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Yesterday: During World War II, she was a ‘WASP’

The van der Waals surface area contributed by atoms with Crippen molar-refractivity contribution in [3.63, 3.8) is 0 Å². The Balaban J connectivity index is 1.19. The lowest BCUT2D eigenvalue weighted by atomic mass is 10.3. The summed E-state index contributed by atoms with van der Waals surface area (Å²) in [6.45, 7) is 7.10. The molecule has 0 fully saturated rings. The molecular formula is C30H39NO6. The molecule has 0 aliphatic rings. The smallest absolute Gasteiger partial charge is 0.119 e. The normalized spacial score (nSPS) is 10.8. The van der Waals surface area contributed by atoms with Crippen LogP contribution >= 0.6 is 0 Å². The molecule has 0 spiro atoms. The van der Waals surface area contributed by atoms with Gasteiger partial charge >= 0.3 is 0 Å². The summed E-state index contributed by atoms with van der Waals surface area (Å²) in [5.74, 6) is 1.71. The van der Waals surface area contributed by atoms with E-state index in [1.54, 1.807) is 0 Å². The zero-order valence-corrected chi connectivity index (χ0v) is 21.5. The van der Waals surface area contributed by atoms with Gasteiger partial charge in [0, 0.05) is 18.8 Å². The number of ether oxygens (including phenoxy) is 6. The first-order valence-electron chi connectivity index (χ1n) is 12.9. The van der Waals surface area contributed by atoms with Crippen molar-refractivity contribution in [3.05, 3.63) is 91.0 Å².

A little-known group of about 1,000 women served as pilots during World War II. Eleanor Thompson Wortz, pictured above in a B-25 at the Victorville, California, Army Air Field in 1944, was one of those pilots. She was a native of Spencer and graduate of Catawba College who had learned to fly at the Salisbury airport and was part of the Civil Air Patrol in college. In 1942, while working as a secretary for the Civil Aeronautics Board in Washington, D.C., Eleanor was recruited for a civilian program called the Women’s Army Service Pilots (WASP), an experiment to see if women could serve as pilots in wartime. The then Miss Thompson served for about two-and-a-half years until the WASPs were deactivated Dec. 20, 1944. Eleanor had been trained at Sweetwater, Texas. After the training, she was assigned as an engineering test pilot, essentially someone to fly planes after they had been repaired or modified — essentially, to see if they worked. Other women became tow-target pilots for gunnery practice, weather mission pilots and personal pilots for generals. The work was dangerous, and about 30 women pilots were killed in their service, Wortz told the Post in a 1979 interview. Because of opposition from Congress for decades after the war, the pilots such as Thompson were not allowed to receive veterans’ benefits from the government until 1979. Eleanor went on to marry James Wortz and live in Los Altos, California. The couple had two children.

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